• Robotic usage;
  • Older software being shelved but still technically subject to support and maintenance charges (generally 22% of purchase cost per year).

It is almost impossible for any successful corporate with constantly-shifting business needs – and therefore ever changing IT systems– to remain fully and at all times in compliance with license terms. Vendors often point to white papers, policies and website downloads to shore up opaque and ambiguous wording within contracts, invariably to the customer’s detriment. Oracle, for instance, derives very substantial revenues from insistence on compliance with its ‘Partitioning Policy’ despite it being declared to be ‘for educational purposes only’.

The result: a crippling and potentially embarrassing bill at full list prices, with multiple other penalties and costs. This claim will not have been provisioned for and can, on occasion, have a severe impact on the financial statements.

Seven key lessons:

  1. Never assume that a long-standing relationship has any weight: this process is driven outside your account director and is simply a substantial revenue-generation opportunity mandated at the highest level within the vendor;
  2. Unless you have completed such an audit within the last two years, do not assume any complacency: under-licensing (and over-licensing) is largely unavoidable even for the best-managed corporates;
  3. Confront these issues in advance: commission your own audit using specialists and then ameliorate any under-licensing that is exposed;
  4. If you receive an audit notification letter, delay and prepare;
  5. Choose to fight every demand: often there are contractual, technical and commercial arguments that together can destabilise and substantially reduce any settlement payments that are demanded;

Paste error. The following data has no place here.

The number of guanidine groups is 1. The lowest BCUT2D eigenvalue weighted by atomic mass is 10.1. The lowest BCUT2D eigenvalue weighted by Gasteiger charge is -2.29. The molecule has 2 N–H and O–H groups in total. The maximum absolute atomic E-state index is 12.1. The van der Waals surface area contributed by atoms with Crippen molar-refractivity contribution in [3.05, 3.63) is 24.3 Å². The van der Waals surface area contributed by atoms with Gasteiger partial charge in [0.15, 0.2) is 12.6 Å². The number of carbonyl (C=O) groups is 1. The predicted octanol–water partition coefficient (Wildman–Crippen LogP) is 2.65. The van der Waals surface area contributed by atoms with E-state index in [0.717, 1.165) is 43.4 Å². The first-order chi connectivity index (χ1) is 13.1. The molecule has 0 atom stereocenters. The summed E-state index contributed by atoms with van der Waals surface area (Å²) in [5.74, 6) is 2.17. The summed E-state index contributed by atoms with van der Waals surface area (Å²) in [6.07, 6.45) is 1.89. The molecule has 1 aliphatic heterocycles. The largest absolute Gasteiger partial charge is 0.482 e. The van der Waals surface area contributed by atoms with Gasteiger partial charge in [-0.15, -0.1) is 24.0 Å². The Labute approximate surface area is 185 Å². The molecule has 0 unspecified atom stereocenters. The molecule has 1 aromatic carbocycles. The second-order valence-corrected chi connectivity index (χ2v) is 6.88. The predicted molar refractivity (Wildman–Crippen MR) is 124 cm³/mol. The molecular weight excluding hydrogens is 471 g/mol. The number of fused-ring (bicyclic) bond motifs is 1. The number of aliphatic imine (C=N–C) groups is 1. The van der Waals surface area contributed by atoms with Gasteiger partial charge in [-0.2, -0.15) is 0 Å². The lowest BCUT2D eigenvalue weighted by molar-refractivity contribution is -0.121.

6. In any M&A situation, if acquiring, immediately commission your own audit to crystallise the (latent) liability and then lay off to the sellers under their warranties;
  7. If selling a business or company, confront the possible hidden exposure: far better to remediate early and, if necessary, negotiate with the vendor on your terms in advance rather than receive an indemnity claim for an uncontrolled amount after the sale.

The risks around under-licensing are significant but rarely publicised – often falling between IT, legal, procurement and finance teams. The latency is dangerous given the potential for very high claims that could have been addressed earlier.

Never raised by the statutory auditors, this is a board issue where the risk(s) are often overlooked by both the audit committee and any separate board risk committee. This is wrong: software under-licensing is not an incidental administrative issue but one that properly falls to be managed by the audit committee under the FRC’s UK Corporate Governance Code (July 2018).

Corporates are highly dependent on database technology and applications to run their businesses. But this dependence means that, if the installed software cannot readily be shed, then neither can any corresponding financial liability to the software vendor.

Robin Fry is a software licensing lawyer and director at Cerno Professional Services, a firm specialised in challenging licensing demands.

Global Banking & Finance Review